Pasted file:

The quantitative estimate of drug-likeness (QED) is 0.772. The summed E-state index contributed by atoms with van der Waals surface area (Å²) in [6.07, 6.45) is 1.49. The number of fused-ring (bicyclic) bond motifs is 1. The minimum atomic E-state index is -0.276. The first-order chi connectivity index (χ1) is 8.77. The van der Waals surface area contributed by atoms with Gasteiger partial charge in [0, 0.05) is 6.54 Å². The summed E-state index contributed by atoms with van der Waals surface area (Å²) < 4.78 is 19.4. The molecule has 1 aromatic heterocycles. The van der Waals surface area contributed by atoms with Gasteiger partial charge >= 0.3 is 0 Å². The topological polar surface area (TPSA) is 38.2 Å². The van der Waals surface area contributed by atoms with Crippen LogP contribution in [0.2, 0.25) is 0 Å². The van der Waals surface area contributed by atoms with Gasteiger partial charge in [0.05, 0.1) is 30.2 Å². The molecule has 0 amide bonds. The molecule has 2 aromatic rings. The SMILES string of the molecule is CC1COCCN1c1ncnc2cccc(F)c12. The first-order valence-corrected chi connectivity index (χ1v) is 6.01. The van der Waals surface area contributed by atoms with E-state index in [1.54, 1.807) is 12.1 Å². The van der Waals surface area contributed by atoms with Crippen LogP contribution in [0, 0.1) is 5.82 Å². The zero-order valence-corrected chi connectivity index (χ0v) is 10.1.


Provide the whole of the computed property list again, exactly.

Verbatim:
The quantitative estimate of drug-likeness (QED) is 0.772. The summed E-state index contributed by atoms with van der Waals surface area (Å²) in [6.07, 6.45) is 1.49. The number of fused-ring (bicyclic) bond motifs is 1. The minimum atomic E-state index is -0.276. The first-order chi connectivity index (χ1) is 8.77. The van der Waals surface area contributed by atoms with Gasteiger partial charge in [0, 0.05) is 6.54 Å². The summed E-state index contributed by atoms with van der Waals surface area (Å²) < 4.78 is 19.4. The molecule has 1 aromatic heterocycles. The van der Waals surface area contributed by atoms with Gasteiger partial charge >= 0.3 is 0 Å². The topological polar surface area (TPSA) is 38.2 Å². The van der Waals surface area contributed by atoms with Crippen LogP contribution in [0.2, 0.25) is 0 Å². The van der Waals surface area contributed by atoms with Gasteiger partial charge in [0.05, 0.1) is 30.2 Å². The molecule has 0 amide bonds. The molecule has 2 aromatic rings. The SMILES string of the molecule is CC1COCCN1c1ncnc2cccc(F)c12. The first-order valence-corrected chi connectivity index (χ1v) is 6.01. The van der Waals surface area contributed by atoms with E-state index in [1.54, 1.807) is 12.1 Å². The van der Waals surface area contributed by atoms with Crippen LogP contribution in [0, 0.1) is 5.82 Å². The zero-order valence-corrected chi connectivity index (χ0v) is 10.1.